Excerpt from “Eyes of Compassion: Learning from Thich Nhat Hanh” by Jim Forest (2021) 

Wherever he went, Nhat Hanh impressed and disarmed those he met. His gentleness, intelligence, and sanity, plus his fluency in English, made it impossible for most who encountered him to hang on to their stereotypes of what the Vietnamese were like. Not only did his peace proposals make sense, but the vast treasury of Vietnamese culture and Buddhism spilled over through his stories, poetry, and explanations. His interest in Christianity, even his enthusiasm for it, often inspired Christians to shed their condescension toward Nhat Hanh’s Buddhist tradition. In the course of his lecture trips, he was able to help thousands of Americans glimpse the war through the eyes of Vietnamese peasants, neither Communist nor anti-Communist, who were laboring in rice paddies and raising their families in villages surrounded by ancient groves of bamboo. After an hour with Nhat Hanh, many who met him were filled with anguish at America’s military intervention in the tribulations of the Vietnamese people. No ideology could justify the horror of the skies raked with bombers, houses and humans burned to ash, and children left to face life without the presence and love of their parents and grandparents. 

A letter from Thich Nhat Hanh to Jim. (Copyright: Jim Forest)

Predictably, Nhat Hanh’s peace activities were not appreciated by the U.S.-backed government of South Vietnam. He was denounced as a traitor by several generals, while the Hanoi regime accused him of being pro-American. Warned by friends in Vietnam that he would be in grave danger should be return home, he found himself in exile. What was to have been a three-month absence made him an expatriate for more than forty years.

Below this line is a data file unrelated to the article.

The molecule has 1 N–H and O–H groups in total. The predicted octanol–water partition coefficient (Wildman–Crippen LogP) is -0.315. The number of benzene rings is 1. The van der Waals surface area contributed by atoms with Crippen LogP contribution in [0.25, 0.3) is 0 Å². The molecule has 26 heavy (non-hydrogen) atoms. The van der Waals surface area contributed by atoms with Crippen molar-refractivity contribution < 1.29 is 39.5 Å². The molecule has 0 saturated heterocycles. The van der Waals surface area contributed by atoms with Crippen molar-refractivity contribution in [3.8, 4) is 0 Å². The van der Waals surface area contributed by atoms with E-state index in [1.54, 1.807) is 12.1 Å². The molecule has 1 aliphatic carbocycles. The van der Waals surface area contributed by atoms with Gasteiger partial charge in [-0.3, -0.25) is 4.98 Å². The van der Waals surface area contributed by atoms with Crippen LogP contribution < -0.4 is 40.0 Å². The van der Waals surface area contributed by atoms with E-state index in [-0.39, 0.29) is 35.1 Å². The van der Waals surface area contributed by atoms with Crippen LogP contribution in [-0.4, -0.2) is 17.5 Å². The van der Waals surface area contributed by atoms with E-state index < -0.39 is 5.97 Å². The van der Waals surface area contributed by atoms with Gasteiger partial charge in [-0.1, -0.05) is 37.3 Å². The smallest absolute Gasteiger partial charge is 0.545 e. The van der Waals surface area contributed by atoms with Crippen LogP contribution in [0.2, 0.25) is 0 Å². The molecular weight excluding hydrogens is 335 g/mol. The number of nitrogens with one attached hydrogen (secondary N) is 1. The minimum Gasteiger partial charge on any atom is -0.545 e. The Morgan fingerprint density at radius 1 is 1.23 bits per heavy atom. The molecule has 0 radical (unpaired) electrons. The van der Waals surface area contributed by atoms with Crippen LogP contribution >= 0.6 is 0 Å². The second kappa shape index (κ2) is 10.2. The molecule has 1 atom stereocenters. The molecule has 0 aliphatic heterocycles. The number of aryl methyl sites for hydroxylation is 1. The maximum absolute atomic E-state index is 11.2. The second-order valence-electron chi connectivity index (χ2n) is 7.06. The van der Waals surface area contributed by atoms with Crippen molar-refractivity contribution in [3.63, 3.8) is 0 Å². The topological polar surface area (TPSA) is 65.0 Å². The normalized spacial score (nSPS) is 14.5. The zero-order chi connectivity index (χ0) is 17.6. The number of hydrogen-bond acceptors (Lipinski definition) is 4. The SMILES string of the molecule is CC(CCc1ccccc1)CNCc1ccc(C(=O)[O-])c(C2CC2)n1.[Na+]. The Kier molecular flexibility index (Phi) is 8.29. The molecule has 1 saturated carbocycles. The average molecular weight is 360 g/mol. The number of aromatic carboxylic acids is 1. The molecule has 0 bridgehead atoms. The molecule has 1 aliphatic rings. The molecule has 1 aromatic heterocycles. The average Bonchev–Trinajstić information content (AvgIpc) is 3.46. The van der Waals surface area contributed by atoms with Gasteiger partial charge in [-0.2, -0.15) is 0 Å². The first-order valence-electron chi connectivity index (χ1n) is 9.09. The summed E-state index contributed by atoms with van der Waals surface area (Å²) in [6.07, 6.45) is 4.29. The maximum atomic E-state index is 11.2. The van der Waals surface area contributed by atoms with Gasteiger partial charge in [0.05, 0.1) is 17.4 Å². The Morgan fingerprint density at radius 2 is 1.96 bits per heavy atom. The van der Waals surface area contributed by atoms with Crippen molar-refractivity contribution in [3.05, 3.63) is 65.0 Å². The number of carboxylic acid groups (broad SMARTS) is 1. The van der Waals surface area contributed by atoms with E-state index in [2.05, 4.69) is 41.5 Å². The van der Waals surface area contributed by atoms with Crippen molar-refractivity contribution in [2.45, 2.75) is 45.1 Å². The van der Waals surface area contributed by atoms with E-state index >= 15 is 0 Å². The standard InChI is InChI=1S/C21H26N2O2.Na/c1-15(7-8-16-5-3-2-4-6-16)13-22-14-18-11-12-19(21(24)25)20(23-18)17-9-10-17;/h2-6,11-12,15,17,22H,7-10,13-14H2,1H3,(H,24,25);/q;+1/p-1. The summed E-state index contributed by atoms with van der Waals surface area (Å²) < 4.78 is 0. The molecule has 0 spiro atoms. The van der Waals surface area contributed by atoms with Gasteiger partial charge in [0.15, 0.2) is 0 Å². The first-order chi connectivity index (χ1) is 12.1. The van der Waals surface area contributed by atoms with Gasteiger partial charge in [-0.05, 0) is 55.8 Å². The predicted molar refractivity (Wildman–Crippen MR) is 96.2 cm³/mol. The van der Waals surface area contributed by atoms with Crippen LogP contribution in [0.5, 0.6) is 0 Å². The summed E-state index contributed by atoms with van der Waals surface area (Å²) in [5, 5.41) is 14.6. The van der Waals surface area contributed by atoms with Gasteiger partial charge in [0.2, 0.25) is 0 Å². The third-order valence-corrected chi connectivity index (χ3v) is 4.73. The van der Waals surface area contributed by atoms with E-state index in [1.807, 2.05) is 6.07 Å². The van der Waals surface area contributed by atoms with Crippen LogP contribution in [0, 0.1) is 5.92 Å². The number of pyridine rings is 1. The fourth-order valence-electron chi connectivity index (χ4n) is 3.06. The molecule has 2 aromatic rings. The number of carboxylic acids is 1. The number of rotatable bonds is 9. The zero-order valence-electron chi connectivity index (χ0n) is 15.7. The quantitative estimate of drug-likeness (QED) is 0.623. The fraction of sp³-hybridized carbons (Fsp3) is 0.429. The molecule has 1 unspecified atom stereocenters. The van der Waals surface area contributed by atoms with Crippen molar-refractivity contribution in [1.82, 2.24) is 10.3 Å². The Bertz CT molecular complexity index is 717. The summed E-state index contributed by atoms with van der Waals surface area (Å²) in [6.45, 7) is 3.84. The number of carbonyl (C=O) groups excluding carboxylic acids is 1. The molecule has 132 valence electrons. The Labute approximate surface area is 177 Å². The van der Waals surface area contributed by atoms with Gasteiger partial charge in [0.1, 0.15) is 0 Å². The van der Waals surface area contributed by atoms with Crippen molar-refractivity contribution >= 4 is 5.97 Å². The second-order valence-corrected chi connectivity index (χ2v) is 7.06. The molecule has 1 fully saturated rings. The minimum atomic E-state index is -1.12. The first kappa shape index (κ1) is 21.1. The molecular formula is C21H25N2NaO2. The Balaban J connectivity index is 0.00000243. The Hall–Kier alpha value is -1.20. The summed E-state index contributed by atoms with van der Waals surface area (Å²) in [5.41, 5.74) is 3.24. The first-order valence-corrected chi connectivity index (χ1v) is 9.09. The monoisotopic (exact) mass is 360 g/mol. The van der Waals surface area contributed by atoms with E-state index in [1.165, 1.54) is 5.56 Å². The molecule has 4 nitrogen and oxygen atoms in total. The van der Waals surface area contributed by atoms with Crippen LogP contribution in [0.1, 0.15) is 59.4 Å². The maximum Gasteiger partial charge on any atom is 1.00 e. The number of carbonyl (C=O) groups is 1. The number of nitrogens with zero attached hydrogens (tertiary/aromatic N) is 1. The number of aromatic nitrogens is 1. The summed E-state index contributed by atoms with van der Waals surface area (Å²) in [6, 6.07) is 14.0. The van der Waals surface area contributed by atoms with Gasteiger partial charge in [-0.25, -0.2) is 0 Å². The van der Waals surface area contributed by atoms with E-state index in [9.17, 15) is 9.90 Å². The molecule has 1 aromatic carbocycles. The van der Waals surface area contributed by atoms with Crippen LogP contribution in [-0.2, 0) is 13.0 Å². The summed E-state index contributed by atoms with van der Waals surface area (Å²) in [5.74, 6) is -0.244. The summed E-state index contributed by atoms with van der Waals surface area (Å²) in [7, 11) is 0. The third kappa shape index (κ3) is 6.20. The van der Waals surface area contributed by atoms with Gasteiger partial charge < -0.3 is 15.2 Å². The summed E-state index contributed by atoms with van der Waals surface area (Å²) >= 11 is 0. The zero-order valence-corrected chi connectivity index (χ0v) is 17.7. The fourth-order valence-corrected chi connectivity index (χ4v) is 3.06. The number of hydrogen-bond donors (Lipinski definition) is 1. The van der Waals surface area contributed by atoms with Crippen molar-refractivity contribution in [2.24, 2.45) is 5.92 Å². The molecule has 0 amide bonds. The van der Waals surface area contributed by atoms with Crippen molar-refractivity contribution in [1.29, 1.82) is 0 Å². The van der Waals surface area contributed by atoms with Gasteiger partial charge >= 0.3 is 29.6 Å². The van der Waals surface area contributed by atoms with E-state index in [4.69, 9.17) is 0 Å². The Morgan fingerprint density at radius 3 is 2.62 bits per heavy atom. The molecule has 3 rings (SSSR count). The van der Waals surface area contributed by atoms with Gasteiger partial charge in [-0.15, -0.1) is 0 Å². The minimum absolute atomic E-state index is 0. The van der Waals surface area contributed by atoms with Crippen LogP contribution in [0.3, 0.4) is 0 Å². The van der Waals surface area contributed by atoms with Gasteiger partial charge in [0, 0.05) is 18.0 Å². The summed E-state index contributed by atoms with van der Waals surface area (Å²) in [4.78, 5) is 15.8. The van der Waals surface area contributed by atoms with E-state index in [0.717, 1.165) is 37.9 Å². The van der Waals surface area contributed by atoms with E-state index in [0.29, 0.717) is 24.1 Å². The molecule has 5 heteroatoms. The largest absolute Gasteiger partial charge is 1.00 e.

One of the persons Nhat Hanh had long hoped to meet while in the United States was Thomas Merton, the Trappist monk and widely read author who was known for his opposition to war and also for his deep respect for Buddhism. In late May 1966, Merton welcomed Nhat Hanh, plus John Heidbrink of the Fellowship of Reconciliation staff, to the Abbey of Our Lady of Gethsemani in Kentucky for a two-day visit. 

The two monks stayed up late into the night in Merton’s hermitage, sharing the chant of their respective traditions, discussing methods of prayer and meditation, comparing Christian and Buddhist aspects of monastic formation, and talking about the war. 

Merton started their exchange by asking what the war was doing to Vietnam. 

“Everything is destroyed,” Nhat Hanh replied. This was, Merton told the Trappist novices in a lecture a few days later, truly a monk’s answer—no long-winded political bla-bla-bla, but the situation encapsulated in just three stark words: “Everything is destroyed. Bang. Period.”

 They discussed the different religious systems in which they were formed and the importance of building bridges connecting each other’s tradition. Monastic formation, Nhat Hanh said, had much to do with discovering the significance of “insignificant” activities: cutting vegetables, gardening, pulling weeds, sweeping floors, washing dishes, waiting in line, walking from here to there, paying attention to day-shaping bells. Merton was impressed by Nhat Hanh’s comment that it doesn’t help to rush from a “less sacred to a more sacred” part of the monastery where, once you arrive, you change gears and move more reverently.

 “Before you can meditate,” Nhat Hanh told Merton and Merton told his young novices, “you must learn how to close the door.” The novices laughed, aware of how often they ran to the church in order to be on time to chant the monastic offices, leaving behind them a trail of slammed doors. “Thich Nhat Hanh is a perfectly formed monk,” Merton said to his fellow Trappists. He regarded his guest’s arrival as an answer to a prayer. “In meeting Thich Nhat Hanh,” Merton said, “I felt I had met Vietnam.”



Learn more about Jim Forest and his time with Thay:


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What is Mindfulness

Thich Nhat Hanh January 15, 2020